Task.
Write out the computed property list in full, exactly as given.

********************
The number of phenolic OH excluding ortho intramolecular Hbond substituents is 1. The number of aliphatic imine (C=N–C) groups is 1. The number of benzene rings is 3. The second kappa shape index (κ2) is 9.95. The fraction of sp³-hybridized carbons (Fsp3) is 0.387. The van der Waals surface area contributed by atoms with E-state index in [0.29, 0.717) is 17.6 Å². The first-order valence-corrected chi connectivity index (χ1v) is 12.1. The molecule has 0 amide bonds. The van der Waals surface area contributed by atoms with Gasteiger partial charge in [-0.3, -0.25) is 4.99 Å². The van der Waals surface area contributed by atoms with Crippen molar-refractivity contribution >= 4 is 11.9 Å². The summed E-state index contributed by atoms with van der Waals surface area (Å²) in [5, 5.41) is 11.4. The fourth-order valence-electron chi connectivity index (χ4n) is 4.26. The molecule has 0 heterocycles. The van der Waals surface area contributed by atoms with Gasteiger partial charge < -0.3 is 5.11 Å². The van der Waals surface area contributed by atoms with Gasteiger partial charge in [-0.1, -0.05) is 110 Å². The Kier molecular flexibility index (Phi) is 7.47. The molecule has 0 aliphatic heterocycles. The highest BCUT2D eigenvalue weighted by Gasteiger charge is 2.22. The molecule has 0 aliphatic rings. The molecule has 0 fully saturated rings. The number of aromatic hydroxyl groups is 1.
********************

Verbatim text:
The number of phenolic OH excluding ortho intramolecular Hbond substituents is 1. The number of aliphatic imine (C=N–C) groups is 1. The number of benzene rings is 3. The second kappa shape index (κ2) is 9.95. The fraction of sp³-hybridized carbons (Fsp3) is 0.387. The van der Waals surface area contributed by atoms with E-state index in [0.29, 0.717) is 17.6 Å². The first-order valence-corrected chi connectivity index (χ1v) is 12.1. The molecule has 0 amide bonds. The van der Waals surface area contributed by atoms with Gasteiger partial charge in [-0.3, -0.25) is 4.99 Å². The van der Waals surface area contributed by atoms with Crippen molar-refractivity contribution >= 4 is 11.9 Å². The summed E-state index contributed by atoms with van der Waals surface area (Å²) in [5, 5.41) is 11.4. The fourth-order valence-electron chi connectivity index (χ4n) is 4.26. The molecule has 0 heterocycles. The van der Waals surface area contributed by atoms with Gasteiger partial charge < -0.3 is 5.11 Å². The van der Waals surface area contributed by atoms with Gasteiger partial charge in [-0.1, -0.05) is 110 Å². The Kier molecular flexibility index (Phi) is 7.47. The molecule has 0 aliphatic heterocycles. The highest BCUT2D eigenvalue weighted by Gasteiger charge is 2.22. The molecule has 0 aliphatic rings. The molecule has 0 fully saturated rings. The number of aromatic hydroxyl groups is 1.